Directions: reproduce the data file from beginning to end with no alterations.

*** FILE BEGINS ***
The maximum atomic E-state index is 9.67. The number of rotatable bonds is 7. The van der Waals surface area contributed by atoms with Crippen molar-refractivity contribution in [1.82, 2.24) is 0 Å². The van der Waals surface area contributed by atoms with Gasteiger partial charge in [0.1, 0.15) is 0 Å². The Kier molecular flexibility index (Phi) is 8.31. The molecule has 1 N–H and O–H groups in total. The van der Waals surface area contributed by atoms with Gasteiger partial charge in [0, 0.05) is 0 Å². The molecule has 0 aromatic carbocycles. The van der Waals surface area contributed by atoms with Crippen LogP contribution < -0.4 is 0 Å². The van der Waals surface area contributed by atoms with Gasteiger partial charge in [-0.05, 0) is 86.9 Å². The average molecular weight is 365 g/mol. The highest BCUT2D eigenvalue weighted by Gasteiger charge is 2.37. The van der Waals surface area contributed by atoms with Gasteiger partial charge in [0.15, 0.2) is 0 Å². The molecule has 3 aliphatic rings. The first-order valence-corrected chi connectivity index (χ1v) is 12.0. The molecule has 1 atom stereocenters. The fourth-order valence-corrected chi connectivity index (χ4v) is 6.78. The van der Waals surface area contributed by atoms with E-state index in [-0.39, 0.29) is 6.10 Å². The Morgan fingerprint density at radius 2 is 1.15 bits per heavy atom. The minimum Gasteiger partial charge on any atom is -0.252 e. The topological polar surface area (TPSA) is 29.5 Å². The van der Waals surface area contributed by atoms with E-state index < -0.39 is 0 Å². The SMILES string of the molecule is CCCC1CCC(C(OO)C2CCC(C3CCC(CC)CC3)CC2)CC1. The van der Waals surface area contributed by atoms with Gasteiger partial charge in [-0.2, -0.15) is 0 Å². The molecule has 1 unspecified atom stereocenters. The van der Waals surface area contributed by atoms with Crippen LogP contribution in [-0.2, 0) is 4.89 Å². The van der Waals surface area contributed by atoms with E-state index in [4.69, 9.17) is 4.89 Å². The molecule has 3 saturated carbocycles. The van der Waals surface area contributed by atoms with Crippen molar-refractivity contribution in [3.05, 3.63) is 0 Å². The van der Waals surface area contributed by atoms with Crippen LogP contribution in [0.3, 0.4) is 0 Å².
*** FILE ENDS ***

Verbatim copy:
The maximum atomic E-state index is 9.67. The number of rotatable bonds is 7. The van der Waals surface area contributed by atoms with Crippen molar-refractivity contribution in [1.82, 2.24) is 0 Å². The van der Waals surface area contributed by atoms with Gasteiger partial charge in [0.1, 0.15) is 0 Å². The Kier molecular flexibility index (Phi) is 8.31. The molecule has 1 N–H and O–H groups in total. The van der Waals surface area contributed by atoms with Gasteiger partial charge in [0, 0.05) is 0 Å². The molecule has 0 aromatic carbocycles. The van der Waals surface area contributed by atoms with Crippen LogP contribution < -0.4 is 0 Å². The van der Waals surface area contributed by atoms with Gasteiger partial charge in [-0.05, 0) is 86.9 Å². The average molecular weight is 365 g/mol. The highest BCUT2D eigenvalue weighted by Gasteiger charge is 2.37. The van der Waals surface area contributed by atoms with Gasteiger partial charge in [0.15, 0.2) is 0 Å². The molecule has 3 aliphatic rings. The first-order valence-corrected chi connectivity index (χ1v) is 12.0. The molecule has 1 atom stereocenters. The fourth-order valence-corrected chi connectivity index (χ4v) is 6.78. The van der Waals surface area contributed by atoms with E-state index in [-0.39, 0.29) is 6.10 Å². The Morgan fingerprint density at radius 2 is 1.15 bits per heavy atom. The minimum Gasteiger partial charge on any atom is -0.252 e. The topological polar surface area (TPSA) is 29.5 Å². The van der Waals surface area contributed by atoms with E-state index < -0.39 is 0 Å². The SMILES string of the molecule is CCCC1CCC(C(OO)C2CCC(C3CCC(CC)CC3)CC2)CC1. The van der Waals surface area contributed by atoms with Gasteiger partial charge in [-0.2, -0.15) is 0 Å². The molecule has 1 unspecified atom stereocenters. The van der Waals surface area contributed by atoms with Crippen LogP contribution in [-0.2, 0) is 4.89 Å². The van der Waals surface area contributed by atoms with E-state index in [4.69, 9.17) is 4.89 Å². The molecule has 3 saturated carbocycles. The van der Waals surface area contributed by atoms with Crippen molar-refractivity contribution in [3.05, 3.63) is 0 Å². The van der Waals surface area contributed by atoms with Crippen LogP contribution in [0.3, 0.4) is 0 Å².